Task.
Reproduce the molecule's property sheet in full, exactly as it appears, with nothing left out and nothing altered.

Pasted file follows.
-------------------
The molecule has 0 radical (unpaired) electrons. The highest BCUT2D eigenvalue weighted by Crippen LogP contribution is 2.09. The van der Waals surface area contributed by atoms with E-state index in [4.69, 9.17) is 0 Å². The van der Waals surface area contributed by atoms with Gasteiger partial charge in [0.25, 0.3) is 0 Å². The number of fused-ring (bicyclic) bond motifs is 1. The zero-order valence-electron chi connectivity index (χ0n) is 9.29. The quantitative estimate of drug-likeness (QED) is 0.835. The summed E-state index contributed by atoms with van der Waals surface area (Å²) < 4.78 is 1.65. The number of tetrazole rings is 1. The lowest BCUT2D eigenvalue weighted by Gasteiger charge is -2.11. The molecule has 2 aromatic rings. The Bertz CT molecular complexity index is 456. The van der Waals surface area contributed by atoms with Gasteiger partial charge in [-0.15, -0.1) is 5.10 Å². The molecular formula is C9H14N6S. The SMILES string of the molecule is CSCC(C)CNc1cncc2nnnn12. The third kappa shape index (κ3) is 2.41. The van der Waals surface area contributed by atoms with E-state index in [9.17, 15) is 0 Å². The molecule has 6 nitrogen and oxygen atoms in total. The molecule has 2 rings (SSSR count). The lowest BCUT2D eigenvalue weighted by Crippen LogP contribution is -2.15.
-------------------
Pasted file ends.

The molecule has 0 radical (unpaired) electrons. The highest BCUT2D eigenvalue weighted by Crippen LogP contribution is 2.09. The van der Waals surface area contributed by atoms with E-state index in [4.69, 9.17) is 0 Å². The van der Waals surface area contributed by atoms with Gasteiger partial charge in [0.25, 0.3) is 0 Å². The number of fused-ring (bicyclic) bond motifs is 1. The zero-order valence-electron chi connectivity index (χ0n) is 9.29. The quantitative estimate of drug-likeness (QED) is 0.835. The summed E-state index contributed by atoms with van der Waals surface area (Å²) < 4.78 is 1.65. The number of tetrazole rings is 1. The lowest BCUT2D eigenvalue weighted by Gasteiger charge is -2.11. The molecule has 2 aromatic rings. The Bertz CT molecular complexity index is 456. The van der Waals surface area contributed by atoms with Gasteiger partial charge in [-0.15, -0.1) is 5.10 Å². The molecular formula is C9H14N6S. The SMILES string of the molecule is CSCC(C)CNc1cncc2nnnn12. The third kappa shape index (κ3) is 2.41. The van der Waals surface area contributed by atoms with E-state index in [9.17, 15) is 0 Å². The molecule has 6 nitrogen and oxygen atoms in total. The molecule has 2 rings (SSSR count). The lowest BCUT2D eigenvalue weighted by Crippen LogP contribution is -2.15.